At age 31, Dee Dee Myers became the first female White House Press Secretary of the United States. In this episode, Dee Dee explores notions of truth vs. advocacy, gender and authority, and shares firsthand insights into the unique talent, perseverance, and personal failings of President Bill Clinton. Now a Harvard-Westlake parent, Dee Dee describes her own journey from Valencia, CA to the White House Press Room, in addition to her time consulting on NBC’s “The West Wing” and as a Warner Bros. executive. Among the inspirational teachers Dee Dee references are Laurie Huenick of Hart High School and Diane Dreher and Eric Hanson of Santa Clara University.
Monthly Archives: February 2020
Ted Walch is a Harvard-Westlake legend. A teacher for 54 years (30 at Harvard-Westlake), Ted recounts fascinating stories about many of the notable alumni who credit Ted with their success, including Maggie Gyllenhaal ’95 and Jake Gyllenhaal ’98, the sublimely talented Class of 2011 (featuring Beanie Feldstein ’11, Ben Platt ’11, Kathryn Gallagher ’11, and others), and why Ted considers a 1999 production of King Lear starring Fran Kranz ’00 the finest in school history. Ted also describes his upbringing in Sedalia, Missouri, co-directing plays with Paul Newman at Kenyon College, and befriending Tom Hudnut in the early 70’s as young teachers at St. Albans. Ted references John Allen of Smith-Cotton High School and Jim Michael of Kenyon College as profound educational influences.
Greg Gonzalez believes financial aid should be “brought out of the shadows” at Harvard-Westlake, less stigmatized, and regarded not as “charity,” but as a means of attracting and empowering talent. As Director of Financial Aid, Greg is responsible for making sure financial aid dollars extend far beyond tuition, ensuring that every student accesses the totality of the Harvard-Westlake experience, regardless of family resources. In this episode, Greg discusses his upbringing in Montebello, schooling at Columbia University and Columbia Journalism School, and how a career in journalism transitioned to education. Greg references Jim Moran and George Flores of Cantwell-Sacred Heart and Jennifer Friedman of Columbia University as profound educational influences.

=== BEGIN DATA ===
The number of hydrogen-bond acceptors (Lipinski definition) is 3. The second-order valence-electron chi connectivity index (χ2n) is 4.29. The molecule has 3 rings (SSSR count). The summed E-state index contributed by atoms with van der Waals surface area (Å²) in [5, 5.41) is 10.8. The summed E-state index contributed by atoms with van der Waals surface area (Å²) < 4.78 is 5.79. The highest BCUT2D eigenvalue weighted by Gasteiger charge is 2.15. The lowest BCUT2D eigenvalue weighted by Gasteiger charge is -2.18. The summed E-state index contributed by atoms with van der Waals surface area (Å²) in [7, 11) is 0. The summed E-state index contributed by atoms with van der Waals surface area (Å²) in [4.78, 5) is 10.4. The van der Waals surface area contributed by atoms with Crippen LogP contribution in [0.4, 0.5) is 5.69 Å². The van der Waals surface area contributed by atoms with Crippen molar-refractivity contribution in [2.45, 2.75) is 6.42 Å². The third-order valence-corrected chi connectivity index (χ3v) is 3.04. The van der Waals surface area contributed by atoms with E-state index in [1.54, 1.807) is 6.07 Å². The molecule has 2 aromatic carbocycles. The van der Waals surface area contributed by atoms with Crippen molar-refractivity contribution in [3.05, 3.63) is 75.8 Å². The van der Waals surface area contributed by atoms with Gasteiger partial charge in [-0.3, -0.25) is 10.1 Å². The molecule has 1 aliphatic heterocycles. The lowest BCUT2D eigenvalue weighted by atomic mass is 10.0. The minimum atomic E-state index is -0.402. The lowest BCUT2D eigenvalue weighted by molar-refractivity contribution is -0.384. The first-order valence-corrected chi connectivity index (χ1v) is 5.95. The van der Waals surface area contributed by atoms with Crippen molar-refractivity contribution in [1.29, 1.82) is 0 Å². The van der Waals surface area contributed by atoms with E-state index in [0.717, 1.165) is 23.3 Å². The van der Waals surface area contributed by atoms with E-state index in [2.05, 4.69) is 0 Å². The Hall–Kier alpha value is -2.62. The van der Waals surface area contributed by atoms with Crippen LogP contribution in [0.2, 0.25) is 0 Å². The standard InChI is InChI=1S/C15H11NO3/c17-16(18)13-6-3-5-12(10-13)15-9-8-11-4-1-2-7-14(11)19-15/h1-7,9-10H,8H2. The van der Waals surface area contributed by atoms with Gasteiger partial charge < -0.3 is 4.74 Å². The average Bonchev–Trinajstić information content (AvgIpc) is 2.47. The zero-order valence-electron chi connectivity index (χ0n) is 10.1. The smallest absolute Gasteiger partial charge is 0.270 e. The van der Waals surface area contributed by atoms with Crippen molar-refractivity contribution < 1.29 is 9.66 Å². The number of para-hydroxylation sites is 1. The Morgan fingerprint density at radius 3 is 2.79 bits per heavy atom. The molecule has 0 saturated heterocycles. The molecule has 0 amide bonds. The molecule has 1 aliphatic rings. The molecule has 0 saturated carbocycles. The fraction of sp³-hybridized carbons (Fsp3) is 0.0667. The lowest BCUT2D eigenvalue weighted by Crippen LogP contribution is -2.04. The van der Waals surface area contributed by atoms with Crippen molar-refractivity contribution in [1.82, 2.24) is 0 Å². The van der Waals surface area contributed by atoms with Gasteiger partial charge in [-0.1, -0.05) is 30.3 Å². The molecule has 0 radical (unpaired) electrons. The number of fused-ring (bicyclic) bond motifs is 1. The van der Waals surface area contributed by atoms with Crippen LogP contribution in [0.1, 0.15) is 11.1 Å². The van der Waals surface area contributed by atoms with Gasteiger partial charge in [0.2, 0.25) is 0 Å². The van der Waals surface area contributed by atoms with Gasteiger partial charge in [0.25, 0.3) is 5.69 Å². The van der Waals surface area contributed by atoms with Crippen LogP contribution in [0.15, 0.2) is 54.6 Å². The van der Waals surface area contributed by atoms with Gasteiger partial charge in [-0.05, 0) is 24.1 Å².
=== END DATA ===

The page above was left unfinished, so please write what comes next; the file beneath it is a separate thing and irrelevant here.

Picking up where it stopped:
Terry Barnum refers to athletics as the “front porch” of an institution, providing the outside world a glimpse into what type of community Harvard-Westlake aspires to be. As Head of Athletics, Terry speaks to the value of both “elite” and community-oriented sports at Harvard-Westlake, in addition to how athletics can teach lessons and values few other venues can. Terry also discusses his family and upbringing in Chatsworth, CA, as well as his college football career at USC, which included scoring a touchdown in the 1996 Rose Bowl. Terry highlights Alemany educators Jon Mack and Kate Cerruti as profound influences on his life and career, in addition to USC’s Dennis Thurman.
As Head of Communications and Strategic Initiatives, Ari Engelberg ’89 focuses on the question, “What will Harvard-Westlake look like 5, 10, 20 years from now?” In this episode, Ari discusses many of those projects, including the River Park campus, faculty cost of living analyses, and how Harvard-Westlake can better commit to a purpose beyond itself. A co-founder of the internet company Stamps.com, Ari also tells the “origin story” of how the company was born in a computer lab at UCLA Anderson. Ari references two Harvard-Westlake educators, Debbie Reed and Steve Marsden, as profound influences, in addition to a former Michigan congressman named Bart Stupak.
Janine Jones is Harvard-Westlake’s first Director of Diversity, Equity, and Inclusion (DEI). In this episode, Janine discusses how DEI became an area of focus and increased professional development at Harvard-Westlake, in addition to the challenges of engaging in this work within a community of diverse opinions and perceptions about DEI. Janine makes special mention of her parents, both educators, as profound influences upon her life and work, in addition to the inspiring impact of HBCU’s and a community organization called the Worthington Alliance of Black Parents.